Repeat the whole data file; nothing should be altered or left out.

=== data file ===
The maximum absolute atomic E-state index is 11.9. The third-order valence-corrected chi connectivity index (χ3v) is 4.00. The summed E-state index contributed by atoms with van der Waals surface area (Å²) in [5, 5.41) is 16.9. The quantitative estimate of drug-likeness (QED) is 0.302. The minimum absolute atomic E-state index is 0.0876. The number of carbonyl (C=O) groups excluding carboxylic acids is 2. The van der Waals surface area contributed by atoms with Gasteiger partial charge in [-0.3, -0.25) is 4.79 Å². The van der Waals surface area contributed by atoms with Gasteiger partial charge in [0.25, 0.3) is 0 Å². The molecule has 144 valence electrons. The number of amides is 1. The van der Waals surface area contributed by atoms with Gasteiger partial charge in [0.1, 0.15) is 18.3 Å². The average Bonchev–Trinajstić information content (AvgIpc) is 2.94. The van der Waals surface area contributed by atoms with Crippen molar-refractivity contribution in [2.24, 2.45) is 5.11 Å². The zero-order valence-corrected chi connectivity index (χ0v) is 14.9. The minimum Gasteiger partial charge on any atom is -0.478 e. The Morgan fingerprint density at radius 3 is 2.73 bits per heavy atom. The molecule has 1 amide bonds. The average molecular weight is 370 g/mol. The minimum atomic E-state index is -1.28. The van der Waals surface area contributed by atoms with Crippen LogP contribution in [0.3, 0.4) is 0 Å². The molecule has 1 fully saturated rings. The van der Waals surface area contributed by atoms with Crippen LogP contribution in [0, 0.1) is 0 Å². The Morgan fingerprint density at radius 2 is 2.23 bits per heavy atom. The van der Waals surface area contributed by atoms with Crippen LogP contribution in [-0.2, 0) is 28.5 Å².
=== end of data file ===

The maximum absolute atomic E-state index is 11.9. The third-order valence-corrected chi connectivity index (χ3v) is 4.00. The summed E-state index contributed by atoms with van der Waals surface area (Å²) in [5, 5.41) is 16.9. The quantitative estimate of drug-likeness (QED) is 0.302. The minimum absolute atomic E-state index is 0.0876. The number of carbonyl (C=O) groups excluding carboxylic acids is 2. The van der Waals surface area contributed by atoms with Gasteiger partial charge in [-0.3, -0.25) is 4.79 Å². The van der Waals surface area contributed by atoms with Gasteiger partial charge in [0.25, 0.3) is 0 Å². The molecule has 144 valence electrons. The number of amides is 1. The van der Waals surface area contributed by atoms with Gasteiger partial charge in [0.1, 0.15) is 18.3 Å². The average Bonchev–Trinajstić information content (AvgIpc) is 2.94. The van der Waals surface area contributed by atoms with Crippen molar-refractivity contribution in [2.24, 2.45) is 5.11 Å². The zero-order valence-corrected chi connectivity index (χ0v) is 14.9. The minimum Gasteiger partial charge on any atom is -0.478 e. The Morgan fingerprint density at radius 3 is 2.73 bits per heavy atom. The molecule has 1 amide bonds. The average molecular weight is 370 g/mol. The minimum atomic E-state index is -1.28. The van der Waals surface area contributed by atoms with Crippen LogP contribution in [0.3, 0.4) is 0 Å². The molecule has 1 fully saturated rings. The van der Waals surface area contributed by atoms with Crippen LogP contribution in [0, 0.1) is 0 Å². The Morgan fingerprint density at radius 2 is 2.23 bits per heavy atom. The van der Waals surface area contributed by atoms with Crippen LogP contribution in [-0.2, 0) is 28.5 Å².